I’ve been on the receiving end of that attitude literally since 1978, when I first started running those roads.  Back then, daily, now more like every two months when I visit.  And it’s a rare occasion when I have to deal with an unchained dog, as I gather most dog owners foolish enough to let their dogs run free have either paid the price with dogs run over by cars or euthanized by the SPCA for attacking pedestrians.  It’s a no-win situation for the fools who do this, and they’ll surely spend the rest of their days cursing the 10-year-olds or relatively innocent car drivers who lead to the pre-mature deaths of their family pets.  Never once realizing they essentially killed their own dogs with their rank stupidity.

With the dogs on the Spring Crest Hill, this wasn’t the first time I’ve dealt with them running loose.  I gather both dogs are normally locked in on the porches of those houses, and there doesn’t appear to be any fenced-in area for them to roam around.  But back in September, I came over the hill, and sure enough, coming up the house, the smaller black dog (not a pit bull, but some type of larger terrier) came barking up towards me on the road.  I’ve learned with dogs to not show fear, to either stop, or if they appear not to be in attack mode (and aside from that crazed dog in 1973, I’ve never seen this), to run towards them, as nine times out of 10, that dog will retreat, still barking.

Sure enough, I ran towards him, and he retreated.  Just as I did, a guy in his 20’s came down the hill from the house, calling out the dog’s name.  I told him, I’m trying to get your dog off the road so he doesn’t get hit by a car.  Thanks, buddy, I appreciate it, Red (not real name), come on over here, stop barking now.  Again, that sort of casual attitude that I don’t equate with a dog running loose.  No apologies, again, the vague attitude that it’s somehow my fault for inconveniencing this asshole animal who can’t stop making noise.  I’m used to that, no need to escalate the situation, which I’ve often thought to do, but I know it will lead nowhere good as this horse’s ass will feel threatened on his home turf and respond accordingly.  When I used the word “redneck” before … this is what I mean, that attitude, the counterfeit authority from someone who is exerting no real authority.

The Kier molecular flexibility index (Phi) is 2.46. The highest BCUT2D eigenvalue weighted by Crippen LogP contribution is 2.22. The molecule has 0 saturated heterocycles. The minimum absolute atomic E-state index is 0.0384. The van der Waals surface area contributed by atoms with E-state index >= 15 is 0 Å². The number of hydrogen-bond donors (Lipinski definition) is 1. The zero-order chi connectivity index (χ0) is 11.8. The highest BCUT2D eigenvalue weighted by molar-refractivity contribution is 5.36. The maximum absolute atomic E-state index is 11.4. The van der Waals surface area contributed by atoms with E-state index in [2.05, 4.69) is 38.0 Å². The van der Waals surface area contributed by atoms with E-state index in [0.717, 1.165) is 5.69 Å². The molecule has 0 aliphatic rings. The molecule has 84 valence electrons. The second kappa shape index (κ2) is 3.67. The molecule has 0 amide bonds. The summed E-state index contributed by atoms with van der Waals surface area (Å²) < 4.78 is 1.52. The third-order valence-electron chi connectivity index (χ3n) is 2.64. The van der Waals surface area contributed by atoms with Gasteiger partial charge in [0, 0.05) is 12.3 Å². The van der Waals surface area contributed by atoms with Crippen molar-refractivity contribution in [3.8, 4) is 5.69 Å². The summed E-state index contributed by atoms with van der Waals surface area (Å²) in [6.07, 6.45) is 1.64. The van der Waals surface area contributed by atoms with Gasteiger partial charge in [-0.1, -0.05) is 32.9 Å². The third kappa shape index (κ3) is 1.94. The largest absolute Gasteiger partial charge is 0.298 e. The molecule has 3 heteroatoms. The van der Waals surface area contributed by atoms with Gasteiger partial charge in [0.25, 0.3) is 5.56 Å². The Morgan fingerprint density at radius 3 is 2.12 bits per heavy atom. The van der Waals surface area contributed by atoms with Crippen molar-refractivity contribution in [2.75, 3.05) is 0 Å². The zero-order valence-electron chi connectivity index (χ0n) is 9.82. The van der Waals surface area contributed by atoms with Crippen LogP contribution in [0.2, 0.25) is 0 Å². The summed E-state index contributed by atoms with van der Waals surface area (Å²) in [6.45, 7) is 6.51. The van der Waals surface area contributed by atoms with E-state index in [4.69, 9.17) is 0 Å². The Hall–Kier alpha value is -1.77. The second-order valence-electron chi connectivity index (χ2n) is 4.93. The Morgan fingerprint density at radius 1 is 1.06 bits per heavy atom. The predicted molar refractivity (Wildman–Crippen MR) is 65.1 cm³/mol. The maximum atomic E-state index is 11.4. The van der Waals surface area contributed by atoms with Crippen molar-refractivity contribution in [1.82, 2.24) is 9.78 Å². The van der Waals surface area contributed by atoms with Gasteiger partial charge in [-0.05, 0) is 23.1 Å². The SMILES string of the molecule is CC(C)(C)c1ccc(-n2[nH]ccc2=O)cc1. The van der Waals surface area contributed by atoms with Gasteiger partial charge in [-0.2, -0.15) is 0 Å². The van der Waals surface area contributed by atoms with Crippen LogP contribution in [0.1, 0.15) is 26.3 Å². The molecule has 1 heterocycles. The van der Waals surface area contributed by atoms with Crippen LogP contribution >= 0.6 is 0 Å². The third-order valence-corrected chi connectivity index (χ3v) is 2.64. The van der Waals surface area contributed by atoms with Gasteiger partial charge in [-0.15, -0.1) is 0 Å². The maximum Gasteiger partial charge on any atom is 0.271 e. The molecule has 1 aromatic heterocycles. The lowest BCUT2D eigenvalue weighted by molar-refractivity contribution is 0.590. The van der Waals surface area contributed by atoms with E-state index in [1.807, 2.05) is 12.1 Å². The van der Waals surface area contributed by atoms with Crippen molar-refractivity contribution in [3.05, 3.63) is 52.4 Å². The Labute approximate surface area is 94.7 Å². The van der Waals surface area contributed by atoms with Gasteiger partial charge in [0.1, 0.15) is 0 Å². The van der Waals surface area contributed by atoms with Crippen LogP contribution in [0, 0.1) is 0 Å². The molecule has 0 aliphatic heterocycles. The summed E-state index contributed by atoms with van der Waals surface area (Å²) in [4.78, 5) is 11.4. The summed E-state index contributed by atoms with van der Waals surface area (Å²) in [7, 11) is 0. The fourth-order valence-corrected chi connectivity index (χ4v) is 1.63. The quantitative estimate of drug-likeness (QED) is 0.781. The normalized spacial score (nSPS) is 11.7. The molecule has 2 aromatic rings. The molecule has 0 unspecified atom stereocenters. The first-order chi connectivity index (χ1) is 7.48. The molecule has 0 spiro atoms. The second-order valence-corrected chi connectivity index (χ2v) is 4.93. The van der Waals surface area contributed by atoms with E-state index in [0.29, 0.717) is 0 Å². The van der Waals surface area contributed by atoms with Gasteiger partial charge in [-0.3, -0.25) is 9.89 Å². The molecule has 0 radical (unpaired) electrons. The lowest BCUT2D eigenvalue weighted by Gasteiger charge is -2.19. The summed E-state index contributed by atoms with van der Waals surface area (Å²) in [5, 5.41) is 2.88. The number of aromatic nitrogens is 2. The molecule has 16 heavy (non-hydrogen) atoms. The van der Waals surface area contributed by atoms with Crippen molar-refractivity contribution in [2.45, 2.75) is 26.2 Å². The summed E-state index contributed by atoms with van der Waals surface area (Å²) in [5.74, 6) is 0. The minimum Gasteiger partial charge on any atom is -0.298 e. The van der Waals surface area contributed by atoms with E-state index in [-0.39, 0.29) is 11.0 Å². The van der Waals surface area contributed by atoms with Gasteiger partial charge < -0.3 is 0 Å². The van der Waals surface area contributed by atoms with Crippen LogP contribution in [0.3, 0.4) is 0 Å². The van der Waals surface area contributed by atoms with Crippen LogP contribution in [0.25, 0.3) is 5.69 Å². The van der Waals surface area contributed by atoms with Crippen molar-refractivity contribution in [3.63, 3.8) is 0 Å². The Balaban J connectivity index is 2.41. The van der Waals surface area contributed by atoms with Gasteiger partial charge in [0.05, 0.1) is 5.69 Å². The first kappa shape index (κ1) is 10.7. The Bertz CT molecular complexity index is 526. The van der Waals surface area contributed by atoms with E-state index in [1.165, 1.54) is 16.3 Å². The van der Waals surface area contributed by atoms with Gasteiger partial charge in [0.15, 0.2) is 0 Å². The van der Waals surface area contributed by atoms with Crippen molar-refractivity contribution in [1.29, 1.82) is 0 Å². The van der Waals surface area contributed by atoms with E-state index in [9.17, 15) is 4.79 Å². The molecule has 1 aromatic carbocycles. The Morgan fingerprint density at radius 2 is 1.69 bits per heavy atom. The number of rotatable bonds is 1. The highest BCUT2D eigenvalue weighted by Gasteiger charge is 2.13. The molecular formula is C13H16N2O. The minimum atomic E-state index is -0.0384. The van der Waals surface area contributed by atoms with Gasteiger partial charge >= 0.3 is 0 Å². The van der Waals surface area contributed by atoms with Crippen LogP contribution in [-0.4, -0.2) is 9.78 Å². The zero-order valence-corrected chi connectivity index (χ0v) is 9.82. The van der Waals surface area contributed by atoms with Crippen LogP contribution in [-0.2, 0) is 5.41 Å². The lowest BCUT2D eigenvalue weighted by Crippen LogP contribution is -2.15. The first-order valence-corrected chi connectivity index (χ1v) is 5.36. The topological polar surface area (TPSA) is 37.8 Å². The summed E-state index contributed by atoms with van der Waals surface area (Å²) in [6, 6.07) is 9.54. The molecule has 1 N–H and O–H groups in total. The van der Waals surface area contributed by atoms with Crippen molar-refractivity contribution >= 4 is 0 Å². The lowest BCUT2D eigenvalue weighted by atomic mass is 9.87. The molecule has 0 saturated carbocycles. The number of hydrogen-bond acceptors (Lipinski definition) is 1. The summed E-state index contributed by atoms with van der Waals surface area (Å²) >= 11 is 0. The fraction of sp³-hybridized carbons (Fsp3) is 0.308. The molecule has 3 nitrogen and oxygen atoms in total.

Well, Wednesday morning, I come over the hill, and sure enough, I see that black dog rooting around in the tall grass on the downside of the road away from the house.  I can only imagine how many cars have had to slow down coming over the lip of that hill to avoid killing this animal.  Then again, I don’t live there, I have no idea how much they’re allowed to roam free like this, but if I see it twice in four months, I have to assume it’s too regular for their own good.

I approach, dog starts barking, and now I hear the other dog barking, a large mixed breed from the other porch, who is also roaming free.  Not a big deal, just slow down, make the occasional charge towards them, and they back off.  The usual.  But this time, as I start to run away, the black one comes towards me.  I stop and hold out my gloved hand (it was in the 20’s that morning) so he can sniff.  He does.  I start running.  He lunges out and nips at my hand, doesn’t hurt, but I find it annoying that this dog is playing games with me.  As I start running, the other dog comes up behind my right leg and snaps at my calf.  I felt a slight thud on my leg, like bumping into a hard object, but make no note of it.  A woman in her 20’s on the porch finally calls out to the dogs, and they run away.  We wave at each other, and I take off running again.